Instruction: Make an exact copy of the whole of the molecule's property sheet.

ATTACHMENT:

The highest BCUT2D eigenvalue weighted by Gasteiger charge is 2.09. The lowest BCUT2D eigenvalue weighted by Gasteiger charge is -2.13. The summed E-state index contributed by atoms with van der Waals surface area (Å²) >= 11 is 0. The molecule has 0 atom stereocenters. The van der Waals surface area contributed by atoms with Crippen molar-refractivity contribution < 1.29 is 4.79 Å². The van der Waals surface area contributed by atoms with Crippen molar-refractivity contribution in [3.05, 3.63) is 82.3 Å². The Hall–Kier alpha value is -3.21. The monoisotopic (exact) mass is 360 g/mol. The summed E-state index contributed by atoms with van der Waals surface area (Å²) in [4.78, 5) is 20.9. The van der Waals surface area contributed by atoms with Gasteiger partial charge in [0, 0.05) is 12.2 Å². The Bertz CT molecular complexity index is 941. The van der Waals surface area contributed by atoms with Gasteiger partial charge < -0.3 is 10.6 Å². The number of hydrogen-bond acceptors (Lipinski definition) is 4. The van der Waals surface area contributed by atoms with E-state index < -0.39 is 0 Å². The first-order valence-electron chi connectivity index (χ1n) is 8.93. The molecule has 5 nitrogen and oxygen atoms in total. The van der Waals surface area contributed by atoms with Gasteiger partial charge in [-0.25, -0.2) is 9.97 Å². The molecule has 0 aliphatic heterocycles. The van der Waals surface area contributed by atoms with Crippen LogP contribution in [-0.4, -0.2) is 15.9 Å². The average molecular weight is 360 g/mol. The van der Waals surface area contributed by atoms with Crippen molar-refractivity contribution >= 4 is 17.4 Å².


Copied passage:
The highest BCUT2D eigenvalue weighted by Gasteiger charge is 2.09. The lowest BCUT2D eigenvalue weighted by Gasteiger charge is -2.13. The summed E-state index contributed by atoms with van der Waals surface area (Å²) >= 11 is 0. The molecule has 0 atom stereocenters. The van der Waals surface area contributed by atoms with Crippen molar-refractivity contribution < 1.29 is 4.79 Å². The van der Waals surface area contributed by atoms with Crippen molar-refractivity contribution in [3.05, 3.63) is 82.3 Å². The Hall–Kier alpha value is -3.21. The monoisotopic (exact) mass is 360 g/mol. The summed E-state index contributed by atoms with van der Waals surface area (Å²) in [4.78, 5) is 20.9. The van der Waals surface area contributed by atoms with Gasteiger partial charge in [0, 0.05) is 12.2 Å². The Bertz CT molecular complexity index is 941. The van der Waals surface area contributed by atoms with Gasteiger partial charge < -0.3 is 10.6 Å². The number of hydrogen-bond acceptors (Lipinski definition) is 4. The van der Waals surface area contributed by atoms with E-state index < -0.39 is 0 Å². The first-order valence-electron chi connectivity index (χ1n) is 8.93. The molecule has 5 nitrogen and oxygen atoms in total. The van der Waals surface area contributed by atoms with Gasteiger partial charge in [-0.25, -0.2) is 9.97 Å². The molecule has 0 aliphatic heterocycles. The van der Waals surface area contributed by atoms with Crippen LogP contribution in [-0.4, -0.2) is 15.9 Å². The average molecular weight is 360 g/mol. The van der Waals surface area contributed by atoms with Crippen molar-refractivity contribution >= 4 is 17.4 Å².